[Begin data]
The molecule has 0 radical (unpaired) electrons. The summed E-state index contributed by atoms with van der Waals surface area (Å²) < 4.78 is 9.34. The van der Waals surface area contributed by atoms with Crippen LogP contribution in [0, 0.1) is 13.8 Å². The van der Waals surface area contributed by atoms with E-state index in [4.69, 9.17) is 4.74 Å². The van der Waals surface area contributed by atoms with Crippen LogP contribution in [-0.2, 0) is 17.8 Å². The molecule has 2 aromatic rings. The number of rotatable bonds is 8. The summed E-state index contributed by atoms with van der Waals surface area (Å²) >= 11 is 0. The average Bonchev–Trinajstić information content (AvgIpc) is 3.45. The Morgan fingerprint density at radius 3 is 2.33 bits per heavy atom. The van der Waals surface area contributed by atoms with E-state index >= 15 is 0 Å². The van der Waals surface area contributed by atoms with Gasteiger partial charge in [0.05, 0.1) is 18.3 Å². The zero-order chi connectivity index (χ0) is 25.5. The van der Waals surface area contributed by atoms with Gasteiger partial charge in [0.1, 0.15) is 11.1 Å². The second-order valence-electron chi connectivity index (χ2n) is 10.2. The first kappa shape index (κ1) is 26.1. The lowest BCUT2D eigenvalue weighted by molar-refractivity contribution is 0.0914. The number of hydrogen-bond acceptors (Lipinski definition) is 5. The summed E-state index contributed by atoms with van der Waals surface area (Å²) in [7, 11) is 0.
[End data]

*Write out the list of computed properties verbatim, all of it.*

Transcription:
The molecule has 0 radical (unpaired) electrons. The summed E-state index contributed by atoms with van der Waals surface area (Å²) < 4.78 is 9.34. The van der Waals surface area contributed by atoms with Crippen LogP contribution in [0, 0.1) is 13.8 Å². The van der Waals surface area contributed by atoms with E-state index in [4.69, 9.17) is 4.74 Å². The van der Waals surface area contributed by atoms with Crippen LogP contribution in [-0.2, 0) is 17.8 Å². The molecule has 2 aromatic rings. The number of rotatable bonds is 8. The summed E-state index contributed by atoms with van der Waals surface area (Å²) >= 11 is 0. The average Bonchev–Trinajstić information content (AvgIpc) is 3.45. The Morgan fingerprint density at radius 3 is 2.33 bits per heavy atom. The van der Waals surface area contributed by atoms with E-state index >= 15 is 0 Å². The van der Waals surface area contributed by atoms with Gasteiger partial charge in [0.05, 0.1) is 18.3 Å². The zero-order chi connectivity index (χ0) is 25.5. The van der Waals surface area contributed by atoms with Gasteiger partial charge in [0.1, 0.15) is 11.1 Å². The second-order valence-electron chi connectivity index (χ2n) is 10.2. The first kappa shape index (κ1) is 26.1. The lowest BCUT2D eigenvalue weighted by molar-refractivity contribution is 0.0914. The number of hydrogen-bond acceptors (Lipinski definition) is 5. The summed E-state index contributed by atoms with van der Waals surface area (Å²) in [7, 11) is 0.